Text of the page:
OPC UA Deep Dive (Part 3): Exploring the OPC UA Protocol
OPC UA security structure.

During the SecureChannel initialization, if encryption is enabled in the chosen SecurityMode, the client and server will exchange symmetric keys that will be used in the encryption process for subsequent messages. In order to distribute the symmetric keys securely, an asymmetric key exchange will be performed, using the server and client’s certificates and public keys.

SecureChannel supports different encryption algorithms for the key exchange and symmetric encryption, key length and even different hashing algorithms for the signing of messages. 

SecurityPolicies supported by Prosys OPC-UA server
An example of different SecurityPolicies supported by Prosys OPC-UA server.

After deciding on a shared SecurityPolicy and depending on the server settings, the server may demand that the client will authenticate using a username-password pair or certificate. If anonymous login is enabled in the server’s configuration, the server will not authenticate the user. This is particularly not recommended and generally should be avoided.

OPC-UA client authentication settings
The authentication settings for an OPC-UA client, shown using UAExeprt.


The application layer defines the types of data and services that can be exchanged between OPC UA clients and servers. This layer includes the OPC UA object model, which defines the structure and behavior of the data that can be exchanged.

On top of the open channels, clients and servers can exchange service requests and responses. For example, a client can issue a Read service request to read one or more attributes of one or more Nodes from the server. There are many services available and they are listed in the specification Part 4.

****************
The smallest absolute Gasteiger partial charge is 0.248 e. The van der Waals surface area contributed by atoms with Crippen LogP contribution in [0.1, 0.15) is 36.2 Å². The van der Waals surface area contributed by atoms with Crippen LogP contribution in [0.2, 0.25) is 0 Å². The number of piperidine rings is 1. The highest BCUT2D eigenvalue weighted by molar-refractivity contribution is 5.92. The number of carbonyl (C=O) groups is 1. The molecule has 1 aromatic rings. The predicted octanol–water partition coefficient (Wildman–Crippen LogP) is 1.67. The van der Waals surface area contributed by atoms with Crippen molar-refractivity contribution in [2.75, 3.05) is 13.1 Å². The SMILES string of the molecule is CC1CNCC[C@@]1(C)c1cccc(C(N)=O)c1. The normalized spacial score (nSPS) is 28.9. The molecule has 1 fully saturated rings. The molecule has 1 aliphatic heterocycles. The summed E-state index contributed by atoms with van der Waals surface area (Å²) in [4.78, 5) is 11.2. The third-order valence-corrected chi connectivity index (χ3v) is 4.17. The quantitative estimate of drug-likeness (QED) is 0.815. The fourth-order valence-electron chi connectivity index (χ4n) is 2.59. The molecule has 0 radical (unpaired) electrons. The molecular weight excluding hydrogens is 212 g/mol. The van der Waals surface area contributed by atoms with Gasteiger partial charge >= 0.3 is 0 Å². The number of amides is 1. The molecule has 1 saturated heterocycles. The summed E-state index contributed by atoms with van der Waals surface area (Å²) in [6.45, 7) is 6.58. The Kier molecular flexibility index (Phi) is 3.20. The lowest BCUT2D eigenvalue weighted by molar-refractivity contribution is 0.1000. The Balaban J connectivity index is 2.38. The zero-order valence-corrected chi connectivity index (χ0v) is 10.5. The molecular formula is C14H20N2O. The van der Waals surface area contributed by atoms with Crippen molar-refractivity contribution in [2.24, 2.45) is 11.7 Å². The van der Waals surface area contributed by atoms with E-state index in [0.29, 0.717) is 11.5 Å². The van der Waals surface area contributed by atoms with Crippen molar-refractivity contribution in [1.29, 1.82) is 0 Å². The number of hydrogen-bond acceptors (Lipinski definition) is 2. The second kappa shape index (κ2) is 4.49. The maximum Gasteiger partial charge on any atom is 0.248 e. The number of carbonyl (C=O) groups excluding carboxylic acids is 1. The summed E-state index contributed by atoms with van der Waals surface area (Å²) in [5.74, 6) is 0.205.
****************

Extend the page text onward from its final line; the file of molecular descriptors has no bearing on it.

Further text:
For example, here is a screenshot from Wireshark showing OPC UA ReadRequest. We can see that the client requested to read 20 nodes from the server. The response will be similar with an array of 20 items each containing the content of the respected node.

OPC UA ReadRequest
OPC UA ReadRequest


OPC UA’s acceptance as the standard OT communication protocol comes from the fact it is structured and well defined, making implementation straightforward. The standard defines a three-layer architecture: application, session, and transport, each responsible for various aspects of the protocol from security to business logic. 

We covered not only its structure, but four messaging types: HEL, OPN, MSG, and CLO, and demonstrated how they come into play while communicating over OPC UA and creating new sessions.

Finally, OPC UA’s security features are dissected. Its features enable users to be fully authenticated, authorized, and sign and/or encrypt traffic if they so choose. 

In future installments of this series, we will cover OPC UA’s key components including core libraries, protocols stacks, SDKs, and products that are built on top of it. We will also share some new vulnerabilities discovered in the protocol, and make available an exploit framework used in our research. 

OPC UA Deep Dive Series

A Complete Guide to the OPC UA Attack Surface

Part 1: History of the OPC UA Protocol

Part 2: What is OPC UA?

Stay in the know

Get the Team82 Newsletter

Recent Vulnerability Disclosures

HEL message using Wireshark
OPC UA packets sequence flow
single MSG message type
SecurityPolicies supported by Prosys OPC-UA server
OPC-UA client authentication settings
OPC UA ReadRequest
LinkedIn Twitter YouTube Facebook